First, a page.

After more than three and a half years in development, Malice is finally available to the gaming public. And what a long, strange trip it has been for Argonaut's oft-delayed platformer. Not long after its initial 2001 announcement, Malice essentially disappeared. A few news tidbits would pop up here and there regarding shifted release schedules, but no real news or concrete word on the game's status surfaced--not until May of last year, when VU Games, Malice's publisher, announced that it was dropping support for the game. Flash forward to this January, when budget-title publisher Mud Duck announced that it would be bringing the game out in the US. Of course, by this point, Malice had practically been deemed vaporware, and when the game quietly found its way onto shelves earlier this month, those keeping score were simply amazed that it actually existed. Well, it certainly does exist, though after playing through Malice's dull and disjointed six-hour quest, you can't help but wonder why.
It has taken more than three years for Malice to find its way to stores, and after playing it, you won't be able to understand why it took so long.
Malice begins with an exceptionally exposition-free introduction that features the game's title heroine, Malice--a doll-eyed, candy raver-looking goddess--being beheaded by Dog God, a fiery, oversized canine who looks sort of like a cross between the devil and a schnauzer. Malice was apparently working to stop Dog God and his evil armada from taking over the world (obviously, that didn't quite work out). After being sent away from the afterlife by a rather cross grim reaper (who explains that goddesses aren't permitted in the afterlife), Malice hooks up with a big talking clock called the Metal Guardian, who sends her off to collect a bunch of keys from various minions of Dog God for no particularly well-explained reason. This is about as much plot as you'll ever get out of Malice. Random side characters and plot points are occasionally brought into the fold, but what exactly is going on, and why any of it is going on, pretty much takes a backseat to a lot of hammy one-liners. Whether or not there was ever supposed to be more to Malice's saga is unclear, but the end result isn't interesting in the slightest.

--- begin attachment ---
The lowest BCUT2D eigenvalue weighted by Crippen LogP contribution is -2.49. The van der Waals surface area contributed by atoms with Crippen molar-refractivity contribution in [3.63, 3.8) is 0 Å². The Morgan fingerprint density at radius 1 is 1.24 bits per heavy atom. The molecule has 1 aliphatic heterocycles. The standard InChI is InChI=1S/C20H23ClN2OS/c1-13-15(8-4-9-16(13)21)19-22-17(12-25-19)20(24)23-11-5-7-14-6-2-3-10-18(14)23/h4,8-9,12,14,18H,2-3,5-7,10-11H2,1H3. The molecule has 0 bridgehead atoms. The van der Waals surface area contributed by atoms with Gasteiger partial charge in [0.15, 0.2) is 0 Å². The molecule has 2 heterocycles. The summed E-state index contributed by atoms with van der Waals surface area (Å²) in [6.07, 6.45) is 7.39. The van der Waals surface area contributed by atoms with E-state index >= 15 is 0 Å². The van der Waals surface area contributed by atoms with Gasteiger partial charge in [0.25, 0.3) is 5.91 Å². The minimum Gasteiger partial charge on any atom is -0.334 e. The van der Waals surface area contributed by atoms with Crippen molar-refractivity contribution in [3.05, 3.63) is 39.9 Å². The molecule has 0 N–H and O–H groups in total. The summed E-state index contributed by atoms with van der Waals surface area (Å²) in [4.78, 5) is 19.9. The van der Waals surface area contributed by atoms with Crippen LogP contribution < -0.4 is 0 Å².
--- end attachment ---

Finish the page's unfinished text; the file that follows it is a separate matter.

This is basically because Malice never finds a way to make you care about any of what you're doing. The plot is so shoddily set up that the story becomes meaningless very quickly, and none of the game's characters have any personality to speak of. Malice is essentially just a valley girl with "attitude," and though she's chock-full of one-liners to deliver during cutscenes, she is never a character you grow to like in the slightest, visually or through her dialogue. The side characters you encounter, such as the Metal Guardian, aren't any better. Here and there they'll spout off a marginally amusing joke about one vague pop culture reference or another (MC Hammer jokes anyone?), but beyond these few moments of humor, there's nothing to latch onto with these characters. This problem isn't just relegated to Malice's plot, though; it plagues much of the gameplay as well.
Malice's gameplay essentially consists of the simplest and most rudimentary of platforming mechanics, with absolutely no unique spin of any kind. This is bare-bones platforming at its most mediocre. Basically, Malice can jump, double jump, and wield one of three different types of hammers. With the hammer, she can do a basic sideswipe or a more powerful slam move. Malice also can use a few different magic abilities, which you acquire throughout the game, such as the ability to speed up, to slow down everything around you, to glide through the air, to create an antidamage shield, or to just nuke everything around you. While the various magic types aren't bad by themselves, they are ultimately too useful. Magic is gauged by a small meter near your health bar, and you deplete it as you use magic. However, throughout every world is a veritable treasure trove of magical crystals that power your magic meter back up. You never really have to worry about running out of magic, and in the instances where magic comes in handy, it makes whatever task you're performing almost stupidly easy.